How to Customize the Battery Saver Trigger Percent or Enable it when the Screen is Off

How to Customize the Battery Saver Trigger Percent or Enable it when the Screen is Off

Enhancing the battery life of your device is one of the primary reasons why users flock to our forums. At XDA, you can find apps, kernels, ROMs, and guides on how improving your battery life. Rarely, though, will you find a battery life tip that works universally.

A feature that Google introduced in Android 5.0 Lollipop called “Battery Saver” is one example of a battery saving tool that works on almost any Android device. Battery Saver, when enabled, disables background data, location services, vibration, animations, and also reduces CPU performance where necessary. It’s a useful feature to take advantage of when you need to extend your battery life, but by default the service only activates when the battery level is 5, 10, or 15% or when activated manually.

What if you want to change the battery percent that triggers the Battery Saver feature? Or perhaps you want to automatically enable Battery Saver when the screen is off? Sure, you can use a Quick Settings toggle or shortcut to enable Battery Saver, but remembering to do that can be a hassle. In this tutorial, I’ll show you how you can modify Battery Saver’s trigger percentage or even automatically start the feature based on whatever criteria you want.


Custom Battery Saver

Like nearly every setting on Android, the property can be modified so long as you have the proper permission. The Battery Saver parameter is defined in the Settings.Global class, although you won’t find the documentation on that page as the feature is not guaranteed to be present on every device.

However, a cursory glance at AOSP or by listing all of the available settings on your device reveals that the Battery Saver parameter is defined under the “low_power” constant. It holds an integer value of either “0” or “1” for “off” and “on” respectively. The trigger level/percent value for Battery Saver is defined under the “low_power_trigger_level” constant, and this holds an integer value between 1 and 100. By modifying either of these two parameters, we can control Battery Saver ourselves.

Custom Battery Saver Trigger Level

First, we will set a manual battery saver trigger percent/level. There are two solutions to this, the first of which involves modifying the low_power_trigger_level constant itself to let the Android system handle enabling/disabling Battery Saver on its own. To do so, all you need to do is send a simple ADB command. If you already have ADB set up on your machine, then skip the next section. If not, then read on.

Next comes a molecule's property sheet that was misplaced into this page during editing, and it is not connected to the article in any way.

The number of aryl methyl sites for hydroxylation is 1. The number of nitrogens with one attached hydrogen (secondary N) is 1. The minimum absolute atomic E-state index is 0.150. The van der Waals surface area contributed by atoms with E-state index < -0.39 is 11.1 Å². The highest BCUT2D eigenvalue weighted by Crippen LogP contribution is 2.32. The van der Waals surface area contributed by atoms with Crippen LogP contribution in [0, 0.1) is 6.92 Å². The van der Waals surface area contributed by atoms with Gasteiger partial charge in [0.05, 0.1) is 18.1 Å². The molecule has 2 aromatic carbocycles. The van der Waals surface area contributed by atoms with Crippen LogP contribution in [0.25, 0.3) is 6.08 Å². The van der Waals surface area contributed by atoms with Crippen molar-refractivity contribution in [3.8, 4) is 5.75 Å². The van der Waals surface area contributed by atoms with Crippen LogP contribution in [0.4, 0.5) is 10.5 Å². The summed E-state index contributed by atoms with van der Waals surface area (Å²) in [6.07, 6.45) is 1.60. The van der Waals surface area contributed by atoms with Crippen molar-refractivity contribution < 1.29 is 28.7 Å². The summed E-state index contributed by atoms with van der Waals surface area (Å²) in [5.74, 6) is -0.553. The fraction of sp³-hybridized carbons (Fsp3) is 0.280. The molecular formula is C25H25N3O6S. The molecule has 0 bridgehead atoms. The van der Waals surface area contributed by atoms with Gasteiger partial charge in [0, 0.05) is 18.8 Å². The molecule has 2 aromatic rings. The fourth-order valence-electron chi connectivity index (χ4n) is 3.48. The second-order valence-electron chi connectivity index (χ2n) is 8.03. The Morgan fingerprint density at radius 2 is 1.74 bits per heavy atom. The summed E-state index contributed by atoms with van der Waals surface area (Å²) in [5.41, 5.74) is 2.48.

Setting up ADB

First, download the ADB binary straight from Google for your particular OS and extract it to a separate directory on your computer. Next, install the proper driver for your particular phone. Then, enable “USB Debugging” in Settings –> Developer Options. If you don’t see Developer Options, then you will need to enable it by going to Settings –> About Phone then tapping on Build number 7 times. Finally, ensure that ADB is working by starting a command prompt in the same directory as the ADB binary (right-click –> “open command prompt here”) and run the following command:

adb devices

If you see your device’s serial number (and it doesn’t say unauthorized), you’re golden. If you see a pop-up on your phone asking you to grant your computer ADB access, then say yes. If you don’t see either happen, then try rebooting your computer/phone and re-plugging it into your computer. Otherwise, try re-installing the driver.

Custom Trigger Level – ADB Method

Once ADB is set-up, it’s time to modify the setting. All you have to do is enter a single command as follows:

adb shell settings put global low_power_trigger_level TRIGGER_LEVEL

where TRIGGER_LEVEL is the battery level (between 1-100%) that you want Android to enable Battery Saver. Once set, be warned that this value automatically resets if you enter the Battery Saver menu in Settings (which you shouldn’t need to do since the only option there is what we’re changing anyways).

In the next section, I’ll show you how to use the popular automation app known as Tasker along with the AutoTools Beta plug-in to set a custom trigger level. The benefit of this method is that you will also be able to enable Battery Saver based on whatever condition you want, which we will discuss below.


Custom Trigger Level – Tasker Method

The screenshot above, if you are familiar with Tasker, shows you what we’re basically doing. On the left, there are two State Contexts, that when are met, Tasker will enable Battery Saver. When these two States are no longer met, then Tasker disables Battery Saver. The first State is the current battery level, and when it is between 1-25% this State becomes active. The second State is active when the phone is off the charger, to ensure that Battery Saver doesn’t activate when charging no matter what.

The two State Contexts above can be implemented without needing anything apart from Tasker, but in order for Tasker to control Battery Saver, we need to make use of the AutoTools plug-in. In particular, the AutoTools Secure Settings function. However, by default AutoTools does not have the proper permission necessary to control Battery Saver, so we need to grant it that permission first.

Granting Secure Settings Permission to AutoTools